4 Keys to Creating A Vision for Your Team

You’re running a company and beginning to expand, but you notice there’s a disconnect between where you want to go and where you are – you’re not making long-term progress. Why is it some companies can foresee the future of their industry and meet the challenges head-on, while others struggle to compete?

Author: ConnectWise Senior VP Scott Marshall
Author: ConnectWise Senior VP Scott Marshall

In our leadership webiner series, you’ll learn that the key to successful leadership is knowing how to effectively create and communicate your vision.

To start, you need to determine your company’s culture, establish a vision for your organization, establish actionable goals, and then manage by challenge. These elements are part of the leadership pyramid and they’re crucial to your business’ success.

Let’s take a closer look at these effective leadership strategies in further detail.

Identifying Culture

Establishing your company culture is the first step on your path to an effectively communicated vision. You may be thinking – “well, that sounds simple enough, but what exactly is culture in a business context?”

Corporate culture, essentially, is about the beliefs and behaviors that determine how your company’s employees and management interact and conduct business. Typically, it develops organically and encompasses the traits of the people you hire. Because of this, culture is something you cultivate and encourage.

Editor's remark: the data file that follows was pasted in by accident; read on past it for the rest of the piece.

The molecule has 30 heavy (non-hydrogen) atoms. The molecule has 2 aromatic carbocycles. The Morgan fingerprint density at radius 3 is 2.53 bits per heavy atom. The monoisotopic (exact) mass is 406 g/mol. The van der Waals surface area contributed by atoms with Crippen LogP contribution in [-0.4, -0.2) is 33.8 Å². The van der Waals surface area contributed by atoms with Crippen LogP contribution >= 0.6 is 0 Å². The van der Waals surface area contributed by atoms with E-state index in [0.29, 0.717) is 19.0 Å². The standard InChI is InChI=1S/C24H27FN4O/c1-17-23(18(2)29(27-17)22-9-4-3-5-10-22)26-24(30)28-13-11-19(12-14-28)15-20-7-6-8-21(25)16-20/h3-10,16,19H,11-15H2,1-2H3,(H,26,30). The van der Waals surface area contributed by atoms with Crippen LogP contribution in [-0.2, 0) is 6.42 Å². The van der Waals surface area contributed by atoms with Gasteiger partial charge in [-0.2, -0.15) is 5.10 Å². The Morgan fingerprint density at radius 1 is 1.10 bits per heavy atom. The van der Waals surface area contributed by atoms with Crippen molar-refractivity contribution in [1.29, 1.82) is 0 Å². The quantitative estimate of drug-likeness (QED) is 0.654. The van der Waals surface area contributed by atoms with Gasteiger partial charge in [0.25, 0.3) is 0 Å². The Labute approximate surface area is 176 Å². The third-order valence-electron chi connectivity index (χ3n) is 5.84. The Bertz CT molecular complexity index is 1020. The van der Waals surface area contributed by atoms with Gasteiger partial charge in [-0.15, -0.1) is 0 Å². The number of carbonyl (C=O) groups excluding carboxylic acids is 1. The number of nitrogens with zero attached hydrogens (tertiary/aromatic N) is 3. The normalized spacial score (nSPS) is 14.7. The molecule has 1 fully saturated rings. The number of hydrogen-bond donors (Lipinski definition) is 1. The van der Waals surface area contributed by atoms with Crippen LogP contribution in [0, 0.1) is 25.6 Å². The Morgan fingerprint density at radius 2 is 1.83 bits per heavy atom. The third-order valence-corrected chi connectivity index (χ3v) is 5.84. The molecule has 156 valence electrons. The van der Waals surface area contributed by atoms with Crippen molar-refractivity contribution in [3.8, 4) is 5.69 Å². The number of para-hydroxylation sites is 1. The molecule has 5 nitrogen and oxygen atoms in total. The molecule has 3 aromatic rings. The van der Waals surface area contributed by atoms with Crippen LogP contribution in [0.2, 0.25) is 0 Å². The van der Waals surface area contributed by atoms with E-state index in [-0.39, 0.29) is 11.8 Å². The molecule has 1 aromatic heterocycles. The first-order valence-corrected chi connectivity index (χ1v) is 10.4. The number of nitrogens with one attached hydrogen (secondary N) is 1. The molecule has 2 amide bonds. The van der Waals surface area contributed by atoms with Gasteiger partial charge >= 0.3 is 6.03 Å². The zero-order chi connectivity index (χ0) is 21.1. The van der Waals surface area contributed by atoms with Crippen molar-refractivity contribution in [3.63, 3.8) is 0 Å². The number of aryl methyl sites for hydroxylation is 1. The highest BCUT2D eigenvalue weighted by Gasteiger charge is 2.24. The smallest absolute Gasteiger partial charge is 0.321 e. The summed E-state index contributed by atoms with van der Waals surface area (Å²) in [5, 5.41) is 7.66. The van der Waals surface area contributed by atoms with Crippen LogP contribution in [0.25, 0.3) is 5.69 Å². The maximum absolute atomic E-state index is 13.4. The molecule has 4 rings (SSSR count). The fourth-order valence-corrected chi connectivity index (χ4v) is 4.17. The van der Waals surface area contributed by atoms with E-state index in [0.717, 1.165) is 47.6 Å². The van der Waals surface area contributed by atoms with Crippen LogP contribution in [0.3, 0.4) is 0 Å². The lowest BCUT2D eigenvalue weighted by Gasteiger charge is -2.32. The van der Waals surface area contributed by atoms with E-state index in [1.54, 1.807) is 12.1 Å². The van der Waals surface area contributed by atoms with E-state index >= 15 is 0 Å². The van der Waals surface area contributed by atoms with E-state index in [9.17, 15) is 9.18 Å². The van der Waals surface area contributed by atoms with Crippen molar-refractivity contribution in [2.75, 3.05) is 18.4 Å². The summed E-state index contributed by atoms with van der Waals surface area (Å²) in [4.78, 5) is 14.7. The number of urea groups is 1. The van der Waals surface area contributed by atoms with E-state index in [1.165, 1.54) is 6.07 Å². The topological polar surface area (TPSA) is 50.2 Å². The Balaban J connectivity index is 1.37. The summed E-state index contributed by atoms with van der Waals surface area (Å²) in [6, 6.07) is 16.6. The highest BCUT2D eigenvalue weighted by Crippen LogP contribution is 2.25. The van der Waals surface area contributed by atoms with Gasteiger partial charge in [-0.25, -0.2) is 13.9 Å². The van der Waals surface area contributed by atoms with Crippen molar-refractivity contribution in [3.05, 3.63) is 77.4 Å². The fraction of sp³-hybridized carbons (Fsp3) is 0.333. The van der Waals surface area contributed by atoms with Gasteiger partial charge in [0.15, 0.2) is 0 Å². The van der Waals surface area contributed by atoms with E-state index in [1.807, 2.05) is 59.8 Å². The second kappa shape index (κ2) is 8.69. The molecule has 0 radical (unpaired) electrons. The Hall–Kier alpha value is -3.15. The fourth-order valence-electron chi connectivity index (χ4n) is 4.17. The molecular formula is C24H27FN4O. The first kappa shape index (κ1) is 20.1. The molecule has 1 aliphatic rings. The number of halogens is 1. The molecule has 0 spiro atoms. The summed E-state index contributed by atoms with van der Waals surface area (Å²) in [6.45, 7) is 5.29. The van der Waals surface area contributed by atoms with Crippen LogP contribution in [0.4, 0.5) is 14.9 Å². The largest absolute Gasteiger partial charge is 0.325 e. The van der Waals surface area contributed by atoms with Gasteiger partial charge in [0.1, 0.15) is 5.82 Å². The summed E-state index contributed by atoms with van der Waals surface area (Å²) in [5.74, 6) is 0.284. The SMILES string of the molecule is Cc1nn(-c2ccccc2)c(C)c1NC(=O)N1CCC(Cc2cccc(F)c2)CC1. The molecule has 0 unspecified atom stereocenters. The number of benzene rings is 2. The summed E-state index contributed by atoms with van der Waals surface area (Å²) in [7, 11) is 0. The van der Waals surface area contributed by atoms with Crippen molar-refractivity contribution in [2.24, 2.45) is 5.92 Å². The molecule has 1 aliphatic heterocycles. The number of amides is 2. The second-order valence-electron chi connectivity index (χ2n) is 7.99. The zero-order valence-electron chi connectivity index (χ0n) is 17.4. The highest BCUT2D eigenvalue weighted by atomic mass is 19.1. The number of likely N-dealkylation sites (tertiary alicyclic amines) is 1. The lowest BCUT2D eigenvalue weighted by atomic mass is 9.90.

So, how do you assess your culture? Ask yourself these three questions:

What makes your company function effectively?

What makes your company unique as not only a workplace, but as an organization to do business with?

What existing traits in your company would you like to change?

Once you’ve answered these key questions, you can now use this as a blueprint for hiring. Consider what it is about your company that supports your culture, as well as the elements that interfere with the environment you want. Then, write out a list of desirable traits you’re looking for in employee candidates.

Remember, culture can’t be dictated – but it can be influenced. Ultimately, you want to hire people who will add to the positive qualities that your company culture embraces. Once you’ve effectively established what your corporate culture is, you’re ready to move further up the leadership pyramid. 

Build Your Vision

Using your cultural blueprint and your business’ mission statement as guides, start creating your vision by identifying your business’ sweet spot. Brainstorm the core issues within your business and ask yourself where you are now, where you’re headed, and how you’ll get there.

To identify your sweet spot, we recommend implementing the hedgehog model. In his book Good to Great, Jim Collins portrays the Hedgehog Model as the intersection of three concepts: (1) what you’re passionate about, (2) what you can be the best in the world at, and (3) what best drives your money-making engine. This model is geared to help you understand what you can be the best at.